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May 2, 2012 permalink
Since fixcas retains old news articles, we can tell the sequence of events that led to the death of Katelynn Sampson. Impoverished mother Bernice Sampson took her opportunity when offered a chance to earn $40 in a drug deal. The dealer turned out to be an under-cover cop and Bernice was arrested and sentenced to house arrest. Children's aid stepped in and told her to place her daughter with someone else, or they were going to put Katelynn in foster care. Bernice selected her long-time friend Donna Irving and her common-law husband Warren Johnson as guardians, without knowing what the police and CAS knew, that Irving had a history of violent offenses and had lost two of her own children to CAS. A judge approved the placement, again without knowledge of Irving's past. When the placement resulted in tragedy, CAS claimed no involvement. These reports give the story of the police and CAS involvement:  . Here is an earlier article in which Kenn Richard, executive director of Native Child and Family Services of Toronto, denies involvement in the Sampson case. .
This week the killers of Katelynn Sampson pleaded guilty and were sentenced. Instead of admitting that CAS overzealousness led to the needless death of a child, Toronto Star columnist Catherine Porter takes the occasion to omit the relevant facts and paint a picture suggesting children can be made safer by granting even more power to children's aid.
Porter: Tragic Katelynn Sampson was failed by Ontario social safety net
The road to 7-year-old Katelynn Sampson’s gruesome murder was lined with flaming warning flags.
Her two legal guardians, Donna Irving and Warren Johnson, pleaded guilty to beating her to death in the Ontario Superior Court Tuesday. They are headed to prison for at least 15 years.
They should never have been trusted with Katelynn’s precious life. They were both crack addicts, although Johnson says he’d cleaned up. Neither had a job. Irving, a former child ward and teenage prostitute, had already lost two of her kids to Children’s Aid.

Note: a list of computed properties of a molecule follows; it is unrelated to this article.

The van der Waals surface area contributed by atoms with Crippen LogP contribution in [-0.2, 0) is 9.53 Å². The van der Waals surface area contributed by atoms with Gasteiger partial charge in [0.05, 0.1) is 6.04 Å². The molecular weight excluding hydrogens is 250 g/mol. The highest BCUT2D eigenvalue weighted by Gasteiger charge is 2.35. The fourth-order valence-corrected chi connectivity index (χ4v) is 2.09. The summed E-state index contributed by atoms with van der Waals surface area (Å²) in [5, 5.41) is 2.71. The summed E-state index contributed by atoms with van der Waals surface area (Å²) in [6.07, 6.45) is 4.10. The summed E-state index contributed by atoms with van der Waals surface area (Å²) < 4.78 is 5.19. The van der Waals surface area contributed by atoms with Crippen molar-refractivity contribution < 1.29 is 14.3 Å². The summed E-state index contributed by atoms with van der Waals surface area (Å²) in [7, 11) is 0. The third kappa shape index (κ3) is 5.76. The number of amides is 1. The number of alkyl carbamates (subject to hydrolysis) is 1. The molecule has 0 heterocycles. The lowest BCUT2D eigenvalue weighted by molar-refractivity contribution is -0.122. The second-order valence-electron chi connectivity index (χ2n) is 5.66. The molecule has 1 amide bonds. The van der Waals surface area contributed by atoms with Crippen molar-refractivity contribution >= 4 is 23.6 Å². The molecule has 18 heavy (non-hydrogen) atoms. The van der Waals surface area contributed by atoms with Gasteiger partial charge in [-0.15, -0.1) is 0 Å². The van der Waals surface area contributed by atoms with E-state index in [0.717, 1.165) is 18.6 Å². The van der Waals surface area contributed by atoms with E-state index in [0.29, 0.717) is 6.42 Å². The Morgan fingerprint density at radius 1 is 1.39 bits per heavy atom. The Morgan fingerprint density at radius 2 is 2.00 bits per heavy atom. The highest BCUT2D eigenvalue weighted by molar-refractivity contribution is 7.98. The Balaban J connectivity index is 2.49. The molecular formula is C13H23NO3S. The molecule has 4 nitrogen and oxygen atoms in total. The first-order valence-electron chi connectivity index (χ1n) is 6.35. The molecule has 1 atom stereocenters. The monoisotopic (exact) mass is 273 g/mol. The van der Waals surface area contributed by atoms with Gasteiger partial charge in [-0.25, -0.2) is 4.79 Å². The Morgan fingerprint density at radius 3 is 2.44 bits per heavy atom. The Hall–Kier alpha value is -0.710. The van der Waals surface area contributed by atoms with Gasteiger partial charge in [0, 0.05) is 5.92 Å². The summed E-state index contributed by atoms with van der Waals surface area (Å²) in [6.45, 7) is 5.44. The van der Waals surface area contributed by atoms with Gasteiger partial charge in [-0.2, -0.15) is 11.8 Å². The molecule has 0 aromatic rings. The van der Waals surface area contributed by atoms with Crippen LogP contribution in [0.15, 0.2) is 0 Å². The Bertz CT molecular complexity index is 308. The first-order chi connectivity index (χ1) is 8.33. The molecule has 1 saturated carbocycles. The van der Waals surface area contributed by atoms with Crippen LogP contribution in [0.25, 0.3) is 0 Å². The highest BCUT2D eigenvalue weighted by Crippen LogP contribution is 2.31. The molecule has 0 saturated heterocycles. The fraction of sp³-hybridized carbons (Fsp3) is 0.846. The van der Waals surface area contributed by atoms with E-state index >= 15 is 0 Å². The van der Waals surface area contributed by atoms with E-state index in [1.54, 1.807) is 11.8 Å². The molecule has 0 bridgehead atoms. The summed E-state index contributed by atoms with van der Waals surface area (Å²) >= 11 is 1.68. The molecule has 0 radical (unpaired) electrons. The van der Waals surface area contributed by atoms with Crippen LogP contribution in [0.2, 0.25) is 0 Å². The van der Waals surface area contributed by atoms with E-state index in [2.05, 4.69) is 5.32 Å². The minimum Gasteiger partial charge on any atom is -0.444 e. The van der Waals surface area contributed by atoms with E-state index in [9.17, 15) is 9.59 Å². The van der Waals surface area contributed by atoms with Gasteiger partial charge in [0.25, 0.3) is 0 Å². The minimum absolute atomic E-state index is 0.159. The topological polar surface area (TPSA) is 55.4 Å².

Related: Life sentence for murdering 7-year-old Katelynn opens the way to an inquest
They were clearly a terrible choice — made by both Bernice Sampson, Katelynn’s crack-addicted mother, and Ontario Court Justice Debra Paulseth — to care for Katelynn.
The couple thought so, too. In the months leading up to Katelynn’s grisly death on Aug. 3, 2008, when police found her in a pool of her blood with 70 wounds, each more ghastly than the next, across her little body, Irving and Johnson called out for help no less than five times.
Irving and Johnson called the Children’s Aid Society, Katelynn’s teacher, even the little girl’s grandmother, saying they wanted Katelynn out of their apartment. They described her as dirty and obstinate. They said clearly that they couldn’t take care of her.
After police searched the home where Katelynn died, they found a scrap of paper on which the little girl had printed this mournful sentence 62 times:
“I’ am A awful girl that’s why know one wants me.”
That help clearly never came.
Since Irving is half-Anishinabe, Children’s Aid referred Irving’s call to Native Child and Family Services. But, while a supervisor called Irving the next day, it took a case worker 16 days to make contact. When she finally got that call, Irving lied and said she was getting help from Katelynn’s school.
Had that worker bothered to call Parkdale Public School and spoken to the principal to double-check, she would have discovered more blazing warning signs. Katelynn had been absent for 22 days in the past three months, and when she did show up, she had ugly bruises. The worker could have compared notes on Irving and Johnson’s increasing complaints about Katelynn, which they had both written and spoken to her Grade 2 teacher about. (“She was refusing to brush her teeth and take a bath,” they said.)
And five days later, when Katelynn appeared in class with bruises all over her face and pink spots down her arms and hands, the principal might have phoned her case worker.
But that didn’t happen. Because the case worker closed the file without following up on Irving’s lie.
Instead the principal reported the bruises and burn marks to Children’s Aid, which passed the buck again to Native Child and Family Services, which strangely, did nothing.
Katelynn’s case was never reopened.
That agency has much to answer for. They should be investigated for failing to protect Katelynn, as the strongest rope in her safety net. But the other ropes need tightening too.
Ontario Superior Court Justice John McMahon commended Parkdale Public School’s former principal as the only one who cared for Katelynn. I’m glad he called Children’s Aid. But that clearly wasn’t enough. He should have insisted on speaking to her worker to make sure Katelynn was being protected. That should be the provincial protocol, since clearly we need more threads in our safety net. Little lives are at risk.
Katelynn stopped going to school altogether after May 1. Irving told her concerned teacher she was heading up north to the Henvy Inlet Reserve near Parry Sound for a funeral, which was a lie. Later Irving told the principal that Katelynn couldn’t come back because she had a broken leg — yet another lie.
Even without the previous bruises and burns, here were two more flaming flags. They went unheeded, and amazingly Katelynn passed Grade 2.
It made me wonder, sitting in that sad courtroom, if Irving hadn’t called 911 the night of Katelynn’s painful and lonely death, how many months would have gone by before someone began to really worry about that beautiful child who loved to read and make snow angels?
They say “it takes a village to raise a child.” Our village needs serious repairs.
Source: Toronto Star